Yes. By default, Internet Explorer on Windows Server 2003 and Windows Server 2008 runs in a restricted mode that is known as Enhanced Security Configuration. Enhanced Security Configuration is a group of preconfigured settings in Internet Explorer that can reduce the likelihood of a user or administrator downloading and running specially crafted Web content on a server. This is a mitigating factor for Web sites that you have not added to the Internet Explorer Trusted sites zone. See also Managing Internet Explorer Enhanced Security Configuration.

What is the ActiveX opt-in feature in Windows Internet Explorer 7?
Windows Internet Explorer 7 includes an ActiveX opt-in feature, which means that nearly all pre-installed ActiveX controls are off by default. Users are prompted by the Information Bar before they can instantiate a previously installed ActiveX control that has not yet been used on the Internet. This enables a user to permit or deny access on a control-by-control basis. For more information about this and other new features, see the Windows Internet Explorer 7 features page.

What does the update do?
The update removes the vulnerability by validating stream lengths of AVI files parsed by the ActiveX control.

When this security bulletin was issued, had this vulnerability been publicly disclosed?
No. Microsoft received information about this vulnerability through responsible disclosure. Microsoft had not received any information to indicate that this vulnerability had been publicly disclosed when this security bulletin was originally issued.

When this security bulletin was issued, had Microsoft received any reports that this vulnerability was being exploited?
No. Microsoft had not received any information to indicate that this vulnerability had been publicly used to attack customers and had not seen any examples of proof of concept code published when this security bulletin was originally issued.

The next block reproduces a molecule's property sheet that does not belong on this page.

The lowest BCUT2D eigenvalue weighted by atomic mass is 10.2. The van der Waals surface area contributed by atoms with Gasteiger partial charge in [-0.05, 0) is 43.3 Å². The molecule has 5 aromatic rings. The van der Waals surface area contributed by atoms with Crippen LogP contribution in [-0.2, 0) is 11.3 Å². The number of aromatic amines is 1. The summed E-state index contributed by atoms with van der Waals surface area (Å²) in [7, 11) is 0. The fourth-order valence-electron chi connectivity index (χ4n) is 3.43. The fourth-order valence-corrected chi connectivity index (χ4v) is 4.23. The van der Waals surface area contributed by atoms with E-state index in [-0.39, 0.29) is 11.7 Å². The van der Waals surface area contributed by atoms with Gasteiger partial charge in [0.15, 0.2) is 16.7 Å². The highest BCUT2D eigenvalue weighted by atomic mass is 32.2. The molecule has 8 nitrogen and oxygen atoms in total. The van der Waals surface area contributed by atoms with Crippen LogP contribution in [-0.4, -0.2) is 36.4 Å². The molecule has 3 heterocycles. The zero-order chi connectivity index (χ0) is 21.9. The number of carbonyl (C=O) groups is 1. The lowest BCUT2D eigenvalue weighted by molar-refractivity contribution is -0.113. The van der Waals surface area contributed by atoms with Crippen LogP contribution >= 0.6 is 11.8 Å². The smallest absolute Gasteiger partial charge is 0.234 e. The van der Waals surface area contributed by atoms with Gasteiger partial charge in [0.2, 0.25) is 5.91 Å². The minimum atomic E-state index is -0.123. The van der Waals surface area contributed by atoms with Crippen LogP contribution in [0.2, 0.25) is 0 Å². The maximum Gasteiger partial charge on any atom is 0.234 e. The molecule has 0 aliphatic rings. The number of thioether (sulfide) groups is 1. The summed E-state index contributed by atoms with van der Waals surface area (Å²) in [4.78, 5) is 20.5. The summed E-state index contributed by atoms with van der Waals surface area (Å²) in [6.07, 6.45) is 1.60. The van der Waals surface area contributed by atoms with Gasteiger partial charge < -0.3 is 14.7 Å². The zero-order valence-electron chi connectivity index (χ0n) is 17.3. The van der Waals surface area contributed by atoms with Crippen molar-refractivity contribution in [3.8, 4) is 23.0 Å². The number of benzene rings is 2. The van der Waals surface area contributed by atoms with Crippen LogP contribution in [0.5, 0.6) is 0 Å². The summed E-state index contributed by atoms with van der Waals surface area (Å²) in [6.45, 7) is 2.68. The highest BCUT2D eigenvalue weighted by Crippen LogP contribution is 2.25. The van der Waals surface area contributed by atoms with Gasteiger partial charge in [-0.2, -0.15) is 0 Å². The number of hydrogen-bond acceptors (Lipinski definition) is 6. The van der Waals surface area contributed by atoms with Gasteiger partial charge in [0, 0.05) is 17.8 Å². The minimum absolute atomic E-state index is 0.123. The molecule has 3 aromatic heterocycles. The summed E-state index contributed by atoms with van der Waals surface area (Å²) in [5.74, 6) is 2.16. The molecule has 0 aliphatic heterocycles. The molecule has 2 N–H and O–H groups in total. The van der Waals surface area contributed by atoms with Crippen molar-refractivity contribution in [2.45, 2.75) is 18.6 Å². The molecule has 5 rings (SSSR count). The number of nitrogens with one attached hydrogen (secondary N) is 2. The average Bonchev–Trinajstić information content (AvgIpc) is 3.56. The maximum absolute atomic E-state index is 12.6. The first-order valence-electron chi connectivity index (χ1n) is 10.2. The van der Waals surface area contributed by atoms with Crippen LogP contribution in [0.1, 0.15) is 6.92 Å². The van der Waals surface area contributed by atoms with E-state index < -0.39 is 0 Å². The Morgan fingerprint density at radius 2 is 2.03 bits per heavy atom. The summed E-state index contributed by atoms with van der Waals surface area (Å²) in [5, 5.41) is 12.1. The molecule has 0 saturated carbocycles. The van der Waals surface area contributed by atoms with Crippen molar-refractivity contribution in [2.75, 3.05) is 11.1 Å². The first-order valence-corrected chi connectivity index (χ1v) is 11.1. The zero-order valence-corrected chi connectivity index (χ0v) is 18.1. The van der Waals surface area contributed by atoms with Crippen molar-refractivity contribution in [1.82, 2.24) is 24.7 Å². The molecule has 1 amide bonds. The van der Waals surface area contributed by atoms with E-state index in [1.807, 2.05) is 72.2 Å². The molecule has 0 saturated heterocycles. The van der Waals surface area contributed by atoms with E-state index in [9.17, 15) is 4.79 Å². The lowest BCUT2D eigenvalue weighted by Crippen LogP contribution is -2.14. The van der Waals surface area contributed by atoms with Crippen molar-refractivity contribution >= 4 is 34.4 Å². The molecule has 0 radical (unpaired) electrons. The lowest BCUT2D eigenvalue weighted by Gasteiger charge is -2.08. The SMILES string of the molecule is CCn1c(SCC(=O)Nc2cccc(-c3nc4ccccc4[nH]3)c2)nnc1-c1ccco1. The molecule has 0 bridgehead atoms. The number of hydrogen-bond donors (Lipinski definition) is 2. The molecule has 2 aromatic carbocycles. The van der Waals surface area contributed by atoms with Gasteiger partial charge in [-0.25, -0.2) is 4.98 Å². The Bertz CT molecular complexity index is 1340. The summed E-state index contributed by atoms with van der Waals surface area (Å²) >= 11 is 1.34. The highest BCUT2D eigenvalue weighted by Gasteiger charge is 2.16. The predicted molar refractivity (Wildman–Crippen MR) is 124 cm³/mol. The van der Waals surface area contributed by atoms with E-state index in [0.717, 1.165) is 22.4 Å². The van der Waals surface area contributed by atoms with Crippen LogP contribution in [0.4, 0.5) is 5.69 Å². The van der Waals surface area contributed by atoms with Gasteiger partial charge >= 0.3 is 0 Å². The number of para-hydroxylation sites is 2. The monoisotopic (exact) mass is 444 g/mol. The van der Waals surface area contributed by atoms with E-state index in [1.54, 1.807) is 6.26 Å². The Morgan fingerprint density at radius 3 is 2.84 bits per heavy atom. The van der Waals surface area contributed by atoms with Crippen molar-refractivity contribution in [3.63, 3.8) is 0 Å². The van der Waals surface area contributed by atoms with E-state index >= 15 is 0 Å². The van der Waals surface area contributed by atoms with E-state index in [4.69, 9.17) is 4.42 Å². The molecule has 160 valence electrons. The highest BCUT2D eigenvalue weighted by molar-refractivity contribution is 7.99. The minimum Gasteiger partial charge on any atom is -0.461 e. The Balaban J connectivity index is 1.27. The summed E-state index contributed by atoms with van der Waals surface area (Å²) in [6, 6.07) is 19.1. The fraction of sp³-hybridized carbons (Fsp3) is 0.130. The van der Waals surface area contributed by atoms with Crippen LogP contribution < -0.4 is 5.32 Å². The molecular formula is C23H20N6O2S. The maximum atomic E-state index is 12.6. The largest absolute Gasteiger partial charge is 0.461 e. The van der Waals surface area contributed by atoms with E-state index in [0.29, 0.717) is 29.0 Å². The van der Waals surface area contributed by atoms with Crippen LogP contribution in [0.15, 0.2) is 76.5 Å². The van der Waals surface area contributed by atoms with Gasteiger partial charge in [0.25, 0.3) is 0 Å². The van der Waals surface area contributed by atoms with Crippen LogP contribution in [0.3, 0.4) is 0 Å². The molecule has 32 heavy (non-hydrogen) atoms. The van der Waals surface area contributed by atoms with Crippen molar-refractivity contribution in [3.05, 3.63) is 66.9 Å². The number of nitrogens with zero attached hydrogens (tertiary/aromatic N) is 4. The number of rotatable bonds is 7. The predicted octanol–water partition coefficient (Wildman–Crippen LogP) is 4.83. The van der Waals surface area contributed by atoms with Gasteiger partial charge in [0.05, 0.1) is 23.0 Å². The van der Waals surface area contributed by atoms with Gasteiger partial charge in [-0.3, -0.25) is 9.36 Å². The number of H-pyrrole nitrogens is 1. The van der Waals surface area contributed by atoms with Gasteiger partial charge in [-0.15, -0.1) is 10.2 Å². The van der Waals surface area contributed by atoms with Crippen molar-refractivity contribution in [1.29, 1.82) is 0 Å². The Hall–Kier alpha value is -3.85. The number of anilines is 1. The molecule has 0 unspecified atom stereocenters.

Top of sectionTop of section
Top of sectionTop of section

Charts Control Memory Corruption Vulnerability - CVE-2008-4256

A remote code execution vulnerability exists in the Charts ActiveX Control for Visual Basic 6. An attacker could exploit the vulnerability by constructing a specially crafted Web page. When a user views the Web page, the vulnerability could allow remote code execution. An attacker who successfully exploited this vulnerability could gain the same user rights as the logged-on user.

To view this vulnerability as a standard entry in the Common Vulnerabilities and Exposures list, see CVE-2008-4256.

Mitigating Factors for Charts Control Memory Corruption Vulnerability - CVE-2008-4256

Mitigation refers to a setting, common configuration, or general best-practice, existing in a default state, that could reduce the severity of exploitation of a vulnerability. The following mitigating factors may be helpful in your situation:


In a Web-based attack scenario, an attacker could host a Web site that contains a Web page that is used to exploit this vulnerability. In addition, compromised Web sites and Web sites that accept or host user-provided content or advertisements could contain specially crafted content that could exploit this vulnerability. In all cases, however, an attacker would have no way to force users to visit these Web sites. Instead, an attacker would have to convince users to visit the Web site, typically by getting them to click a link in an e-mail message or Instant Messenger message that takes users to the attacker’s Web site.